Friday, September 27, 2013

Does Evolution Change Our Theology?

One of the issues with Evolution that seems to go unnoticed by many is its potential effect on the traditional understanding of our theology.  The claim put forth usually makes it seem like nothing really changes.  We simply need to approach Genesis differently so that its message and what is claimed by evoutionary theory agree.  Thus what began as narrative history now becomes symbolic.  Yet it doesn't end there.  A whole host of doctrines ultimately need to be reexamined.  Genesis 1 - 3 sets the stage for all that comes after this.  Adherence to Evolution of necessity brings into question the doctrine of sin, how we understand death, and salvation.  These doctrines are morphed, it appears to me, into this kind of thinking:
  • If Adam and Eve do not represent real, historical figures, then their recorded actions are merely symbolic and not related to any particular action.  Thus, their disobedience and the consequence of that disobedience, having no anchor in reality, floats free and becomes detached from any discussion of sin.  For sin is the act of disobeying the clear commands of God.  Actual sin morphs into a sense of general sinfulness which vaguely morphs into whatever we end up defining it as. We see this happening already as certain social behaviors are re-explained as no longer sinful because they are too widely accepted by people.  Sin becomes our unwillingness to accept people for what or who they are, for intollerance.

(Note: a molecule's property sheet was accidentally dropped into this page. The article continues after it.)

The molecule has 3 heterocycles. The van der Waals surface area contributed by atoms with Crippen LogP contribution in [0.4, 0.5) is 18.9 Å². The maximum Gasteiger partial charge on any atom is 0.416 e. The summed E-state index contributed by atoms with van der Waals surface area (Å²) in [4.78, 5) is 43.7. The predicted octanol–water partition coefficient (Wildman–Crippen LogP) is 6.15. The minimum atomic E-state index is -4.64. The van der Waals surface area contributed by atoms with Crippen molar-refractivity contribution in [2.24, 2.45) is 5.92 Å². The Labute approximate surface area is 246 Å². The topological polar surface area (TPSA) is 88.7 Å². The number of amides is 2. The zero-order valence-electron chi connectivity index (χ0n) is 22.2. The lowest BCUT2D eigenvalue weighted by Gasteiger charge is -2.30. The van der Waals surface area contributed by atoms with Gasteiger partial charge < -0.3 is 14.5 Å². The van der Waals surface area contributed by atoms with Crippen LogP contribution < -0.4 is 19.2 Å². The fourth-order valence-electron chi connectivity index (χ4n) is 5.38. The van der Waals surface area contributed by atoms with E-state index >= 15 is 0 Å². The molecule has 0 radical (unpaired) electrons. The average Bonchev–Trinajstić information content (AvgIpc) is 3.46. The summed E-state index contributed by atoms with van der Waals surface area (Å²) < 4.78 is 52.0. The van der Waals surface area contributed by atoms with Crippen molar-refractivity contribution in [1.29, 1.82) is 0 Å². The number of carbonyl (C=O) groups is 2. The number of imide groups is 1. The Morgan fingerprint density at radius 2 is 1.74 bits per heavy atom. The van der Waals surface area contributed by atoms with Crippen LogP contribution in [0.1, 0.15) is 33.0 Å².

• If living things, including the evolutionary ancestors of man, were dying long before homo sapiens came on the scene hundreds of thousands of years ago, how are we do understand the reason for death and how it fits in which the general plan of God?  When Paul writes that the "wages of sin is death," death is then reinterpreted as "spiritual death" to make it fit with the evolutionary picture.  Death is even reimaged as somehow "good" since those who suffer from disease, disability and pain are relieved of these burdens by death.  There are real issues here that need to be noticed.  The Easter miracle so central to the Christian faith is that Jesus physically rose from the dead, the first fruits of all who would rise. If death is not the curse it is pictured in the traditional reading of Genesis, then how do we reinterpret the resurrection of Christ and its implications for the life and future of all who believe?  Why would His 'physical' resurrection be so important if spiritual death was the ultimate culprit and physical death simply incidental?  
These are but a few thoughts on the implications Evolution has for our theology.  

Thursday, September 26, 2013

Why Francis is More Popular with the Media than Benedict